Canada Aids Antimicrobial Resistance Research Work
Health Canada also this month announced changes to the Food and Drug Regulations that will better protect Canadians against the risk of antimicrobial resistance by better controlling access to veterinary antimicrobial drugs for food-producing animals.
Saying "superbugs" are among the most significant health threats to Canadians and others around the world, the country's health minister, Jane Philpott, last week announced $1.39 million is being provided by the Canadian Institutes of Health Research to support five research teams working to advance innovations in point-of-care diagnostics, with the goal of implementing the best diagnostic tools in health care settings and the right use of antibiotics.
The money is part of the investments the government of Canada has made in the past year on research to address the emergence and spread of antimicrobial resistance (AMR)
For example, Health Canada this month announced changes to the Food and Drug Regulations that will better protect Canadians against the risk of antimicrobial resistance by better controlling access to veterinary antimicrobial drugs for food-producing animals.
The government also has endorsed the Global Action Plan on Antimicrobial Resistance and is working with provincial and territorial partners to finalize a Pan-Canadian Framework on Antimicrobial Resistance and Antimicrobial Use in Canada. It will guide collective action in tackling AMR and identify opportunities for action under four pillars: surveillance, stewardship, infection prevention and control, and research and innovation.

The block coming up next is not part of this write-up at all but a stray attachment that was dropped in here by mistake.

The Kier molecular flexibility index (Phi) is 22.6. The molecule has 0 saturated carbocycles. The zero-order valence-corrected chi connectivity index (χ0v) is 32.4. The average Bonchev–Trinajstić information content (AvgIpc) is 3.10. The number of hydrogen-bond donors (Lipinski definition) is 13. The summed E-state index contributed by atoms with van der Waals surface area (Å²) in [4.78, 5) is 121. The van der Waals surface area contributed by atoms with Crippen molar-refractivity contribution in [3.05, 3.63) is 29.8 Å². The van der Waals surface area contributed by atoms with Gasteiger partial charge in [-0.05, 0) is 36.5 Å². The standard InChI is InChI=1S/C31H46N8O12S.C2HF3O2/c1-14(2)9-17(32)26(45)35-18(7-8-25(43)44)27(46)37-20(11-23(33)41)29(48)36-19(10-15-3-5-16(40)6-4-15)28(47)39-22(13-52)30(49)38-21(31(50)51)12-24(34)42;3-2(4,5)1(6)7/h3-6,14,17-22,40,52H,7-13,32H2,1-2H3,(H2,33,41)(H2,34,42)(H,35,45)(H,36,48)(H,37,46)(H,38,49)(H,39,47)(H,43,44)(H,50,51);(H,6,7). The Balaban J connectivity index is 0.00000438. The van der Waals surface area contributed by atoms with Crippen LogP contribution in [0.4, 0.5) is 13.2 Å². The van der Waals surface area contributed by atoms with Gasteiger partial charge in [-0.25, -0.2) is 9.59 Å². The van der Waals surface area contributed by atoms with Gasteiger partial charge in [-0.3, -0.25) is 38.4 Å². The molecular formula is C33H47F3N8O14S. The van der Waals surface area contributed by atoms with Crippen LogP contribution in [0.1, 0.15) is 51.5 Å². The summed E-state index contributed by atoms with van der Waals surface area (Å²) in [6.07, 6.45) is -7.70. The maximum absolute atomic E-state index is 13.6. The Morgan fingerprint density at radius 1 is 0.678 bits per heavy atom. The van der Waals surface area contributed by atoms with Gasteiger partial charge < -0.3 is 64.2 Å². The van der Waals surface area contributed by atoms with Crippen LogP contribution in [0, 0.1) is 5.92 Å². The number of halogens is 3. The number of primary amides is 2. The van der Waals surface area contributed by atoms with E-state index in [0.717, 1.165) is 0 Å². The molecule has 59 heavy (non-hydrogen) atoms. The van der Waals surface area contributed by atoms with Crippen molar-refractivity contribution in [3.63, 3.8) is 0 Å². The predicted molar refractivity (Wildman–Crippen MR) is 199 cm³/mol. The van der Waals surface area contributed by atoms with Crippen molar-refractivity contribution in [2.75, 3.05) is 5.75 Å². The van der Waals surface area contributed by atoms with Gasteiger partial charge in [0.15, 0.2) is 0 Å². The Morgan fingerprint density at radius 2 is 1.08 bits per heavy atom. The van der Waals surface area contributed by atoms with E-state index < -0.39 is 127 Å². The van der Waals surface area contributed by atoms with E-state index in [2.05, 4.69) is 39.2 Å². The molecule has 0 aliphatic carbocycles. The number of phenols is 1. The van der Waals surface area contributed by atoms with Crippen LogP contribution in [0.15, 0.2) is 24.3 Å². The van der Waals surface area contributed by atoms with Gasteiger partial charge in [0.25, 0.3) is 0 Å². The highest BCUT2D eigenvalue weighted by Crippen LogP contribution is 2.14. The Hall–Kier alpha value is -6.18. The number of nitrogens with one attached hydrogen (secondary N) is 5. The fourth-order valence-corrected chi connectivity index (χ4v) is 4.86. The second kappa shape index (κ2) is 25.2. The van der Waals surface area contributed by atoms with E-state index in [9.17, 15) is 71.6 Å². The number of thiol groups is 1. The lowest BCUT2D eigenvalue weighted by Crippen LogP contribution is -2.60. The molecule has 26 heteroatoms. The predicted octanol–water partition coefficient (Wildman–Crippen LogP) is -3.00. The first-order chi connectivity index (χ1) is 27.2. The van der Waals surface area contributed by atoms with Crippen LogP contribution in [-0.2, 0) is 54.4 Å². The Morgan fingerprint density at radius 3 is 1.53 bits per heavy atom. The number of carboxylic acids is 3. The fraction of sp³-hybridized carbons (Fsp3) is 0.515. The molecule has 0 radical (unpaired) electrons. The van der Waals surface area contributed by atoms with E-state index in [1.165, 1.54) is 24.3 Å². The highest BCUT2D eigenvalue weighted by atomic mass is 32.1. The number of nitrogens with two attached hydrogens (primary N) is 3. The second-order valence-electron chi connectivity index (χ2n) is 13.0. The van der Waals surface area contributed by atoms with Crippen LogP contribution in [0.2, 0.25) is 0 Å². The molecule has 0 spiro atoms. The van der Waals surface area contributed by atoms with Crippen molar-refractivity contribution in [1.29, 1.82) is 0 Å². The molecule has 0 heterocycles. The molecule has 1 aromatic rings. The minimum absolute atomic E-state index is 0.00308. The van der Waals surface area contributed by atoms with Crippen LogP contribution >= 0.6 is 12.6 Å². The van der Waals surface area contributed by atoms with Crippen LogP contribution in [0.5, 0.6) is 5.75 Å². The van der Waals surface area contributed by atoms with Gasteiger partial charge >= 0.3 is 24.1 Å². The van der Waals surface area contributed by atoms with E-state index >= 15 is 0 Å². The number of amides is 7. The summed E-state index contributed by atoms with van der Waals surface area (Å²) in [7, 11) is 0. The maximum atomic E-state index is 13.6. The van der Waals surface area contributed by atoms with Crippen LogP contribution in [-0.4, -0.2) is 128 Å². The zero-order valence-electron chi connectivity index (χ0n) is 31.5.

"Addressing AMR requires sustained efforts across multiple sectors and organizations domestically and internationally. It is only through our collective actions, including this investment in diagnostic research, that we will make real progress in mitigating the threat of AMR," Philpott said. "The government of Canada is committed to ongoing collaboration with our partners and to taking action to ensure that antimicrobials will continue to be an effective tool in protecting the health of Canadians."
With no action, it is estimated that by 2050, annual worldwide human deaths attributable to AMR could reach 10 million, according to the agency.